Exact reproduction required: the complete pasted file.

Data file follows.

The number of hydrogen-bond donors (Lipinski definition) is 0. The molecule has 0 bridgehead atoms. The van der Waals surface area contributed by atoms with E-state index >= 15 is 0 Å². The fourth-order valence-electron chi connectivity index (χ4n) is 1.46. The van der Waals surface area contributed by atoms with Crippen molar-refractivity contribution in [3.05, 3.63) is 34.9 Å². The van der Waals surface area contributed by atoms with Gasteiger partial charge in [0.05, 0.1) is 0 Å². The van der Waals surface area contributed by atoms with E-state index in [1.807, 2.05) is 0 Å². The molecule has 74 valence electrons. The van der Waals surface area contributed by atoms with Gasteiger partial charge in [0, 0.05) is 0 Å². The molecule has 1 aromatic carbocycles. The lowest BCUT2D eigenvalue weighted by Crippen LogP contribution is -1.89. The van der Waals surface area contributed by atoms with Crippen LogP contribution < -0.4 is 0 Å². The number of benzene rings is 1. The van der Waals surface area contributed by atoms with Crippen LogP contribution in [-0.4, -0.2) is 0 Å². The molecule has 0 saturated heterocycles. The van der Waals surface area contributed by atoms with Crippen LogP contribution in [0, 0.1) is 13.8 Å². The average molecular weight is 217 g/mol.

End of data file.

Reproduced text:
The number of hydrogen-bond donors (Lipinski definition) is 0. The molecule has 0 bridgehead atoms. The van der Waals surface area contributed by atoms with E-state index >= 15 is 0 Å². The fourth-order valence-electron chi connectivity index (χ4n) is 1.46. The van der Waals surface area contributed by atoms with Crippen molar-refractivity contribution in [3.05, 3.63) is 34.9 Å². The van der Waals surface area contributed by atoms with Gasteiger partial charge in [0.05, 0.1) is 0 Å². The van der Waals surface area contributed by atoms with E-state index in [1.807, 2.05) is 0 Å². The molecule has 74 valence electrons. The van der Waals surface area contributed by atoms with Gasteiger partial charge in [0, 0.05) is 0 Å². The molecule has 1 aromatic carbocycles. The lowest BCUT2D eigenvalue weighted by Crippen LogP contribution is -1.89. The van der Waals surface area contributed by atoms with Crippen LogP contribution < -0.4 is 0 Å². The number of benzene rings is 1. The van der Waals surface area contributed by atoms with Crippen LogP contribution in [-0.4, -0.2) is 0 Å². The molecule has 0 saturated heterocycles. The van der Waals surface area contributed by atoms with Crippen LogP contribution in [0, 0.1) is 13.8 Å². The average molecular weight is 217 g/mol.